Corn Palace leaders hope for better crop season to replace worn down murals
Due to the severe drought last summer that stifled corn crop production, the Corn Palace murals haven't changed for two years. City leaders are desperate for better weather to welcome new murals.
MITCHELL — After going a year without enough corn to decorate Mitchell’s biggest tourist attraction due to the 2022 drought, the Corn Palace is desperate for a successful crop this year.
The heavy snowfall Mitchell received this winter improved drought conditions, which has Corn Palace Director Doug Greenway hopeful there will be enough corn to decorate the iconic murals in the 2024 theme.
“We just don’t want to be short. We hope we have a good growing season and have plenty of corn that comes in and is ready to go,” Greenway said.
Last year’s drought took a historic toll on Corn Palace farmer Brett Lowrie’s crops. The amount of corn he managed to produce during the dry spell was enough to fill up only a handful of bins, making it the first time Lowrie wasn’t able to harvest enough corn to decorate all nine murals along the landmark building.
To redecorate the murals each year, it takes roughly 350,000 ears of corn. According to Greenway, they received about 25% of that amount last year.
As a result of the corn shortage, Greenway had to make the tough call to keep the circus themed murals along the Corn Palace for another year and hope for a better crop this upcoming fall.
Although the circus murals have managed to remain fairly in-tact after two years of being in the elements, Jeff Hanson, the lead decorator, said they’re reaching the end of their life cycle.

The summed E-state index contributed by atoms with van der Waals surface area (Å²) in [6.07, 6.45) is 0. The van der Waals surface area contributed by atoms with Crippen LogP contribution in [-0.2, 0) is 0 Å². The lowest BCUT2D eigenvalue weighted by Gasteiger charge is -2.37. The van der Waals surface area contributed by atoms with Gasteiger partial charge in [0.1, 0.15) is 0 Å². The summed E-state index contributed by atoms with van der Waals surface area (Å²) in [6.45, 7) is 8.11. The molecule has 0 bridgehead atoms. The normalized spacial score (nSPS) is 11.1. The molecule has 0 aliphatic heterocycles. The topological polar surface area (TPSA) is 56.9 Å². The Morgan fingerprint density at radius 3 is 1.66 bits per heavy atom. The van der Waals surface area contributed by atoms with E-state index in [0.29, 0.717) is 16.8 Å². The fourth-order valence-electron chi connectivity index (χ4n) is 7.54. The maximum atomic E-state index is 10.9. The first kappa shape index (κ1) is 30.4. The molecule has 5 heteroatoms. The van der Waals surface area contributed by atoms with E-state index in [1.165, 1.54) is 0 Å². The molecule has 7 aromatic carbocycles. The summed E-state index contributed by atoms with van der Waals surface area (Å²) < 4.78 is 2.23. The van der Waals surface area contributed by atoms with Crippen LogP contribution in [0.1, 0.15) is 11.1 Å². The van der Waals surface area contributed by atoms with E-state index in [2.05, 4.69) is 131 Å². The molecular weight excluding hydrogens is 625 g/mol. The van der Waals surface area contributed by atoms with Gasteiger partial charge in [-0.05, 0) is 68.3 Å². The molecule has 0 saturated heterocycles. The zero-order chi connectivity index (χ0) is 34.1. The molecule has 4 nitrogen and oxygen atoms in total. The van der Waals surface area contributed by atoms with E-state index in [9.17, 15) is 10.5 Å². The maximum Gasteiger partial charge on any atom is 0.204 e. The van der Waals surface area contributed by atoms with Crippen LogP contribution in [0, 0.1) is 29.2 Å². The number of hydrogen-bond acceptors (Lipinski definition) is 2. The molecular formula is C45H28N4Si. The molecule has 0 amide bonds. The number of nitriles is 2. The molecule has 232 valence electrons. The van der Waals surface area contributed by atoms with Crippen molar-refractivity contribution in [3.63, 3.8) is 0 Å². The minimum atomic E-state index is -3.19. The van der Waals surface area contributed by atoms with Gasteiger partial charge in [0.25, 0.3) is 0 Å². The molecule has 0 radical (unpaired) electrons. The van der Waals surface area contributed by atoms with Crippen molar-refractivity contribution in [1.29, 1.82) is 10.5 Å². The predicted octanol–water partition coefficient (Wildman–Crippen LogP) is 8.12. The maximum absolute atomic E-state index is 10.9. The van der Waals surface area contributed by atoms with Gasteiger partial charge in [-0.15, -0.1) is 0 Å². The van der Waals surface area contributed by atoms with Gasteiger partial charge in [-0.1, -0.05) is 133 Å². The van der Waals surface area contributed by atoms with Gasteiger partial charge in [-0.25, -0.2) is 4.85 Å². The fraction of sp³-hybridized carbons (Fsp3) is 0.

"We desperately need corn this year. These murals will really start to lose their color and look rough if they have to stay up any longer,” Hanson said.
The need for a healthy supply of corn isn’t solely for the exterior of the building to welcome the Famous South Dakotans 2024 theme. Some murals on the interior of the building also need to be touched up, Greenway explained at the early May Corn Palace Entertainment board meeting.
“We’ve got some fixing to do on the murals in the arena. Basketball fans will sometimes pick away at them,” Greenway said of the murals that are situated on the north and south ends of the basketball court, which are arm’s-length from fans standing on the bleachers. “Our visitor’s booth is looking in tough shape, and we need to replace the corn on that.”
Hope rests on Mother Nature
The 58.7 inches of snow that doused Mitchell this winter improved drought conditions, bringing the Mitchell region out of severe drought status that persisted throughout much of last year. Despite receiving nearly double the amount of average snowfall this winter, the latest U.S. Drought Monitor showed all of Davison County was in a moderate drought, as of Friday.
Drought status aside, Hanson said field conditions are in much better shape now than they were at the same time last year. It has Hanson optimistic of receiving an adequate supply of the 12 colored corn variations needed to create the designs on the murals.
A sizable amount of the Palace corn has already been planted on Lowrie's Mount Vernon area farm, Hanson said. With the growing season on the horizon, Hanson is praying it will be a good one.
“We have already had some decent rains in the Mount Vernon and Ethan area where our corn and other stuff we use to decorate grows. They had about 4 inches of rain recently,” Hanson said of the rural towns near Mitchell. "We need some timely rains for the corn this summer."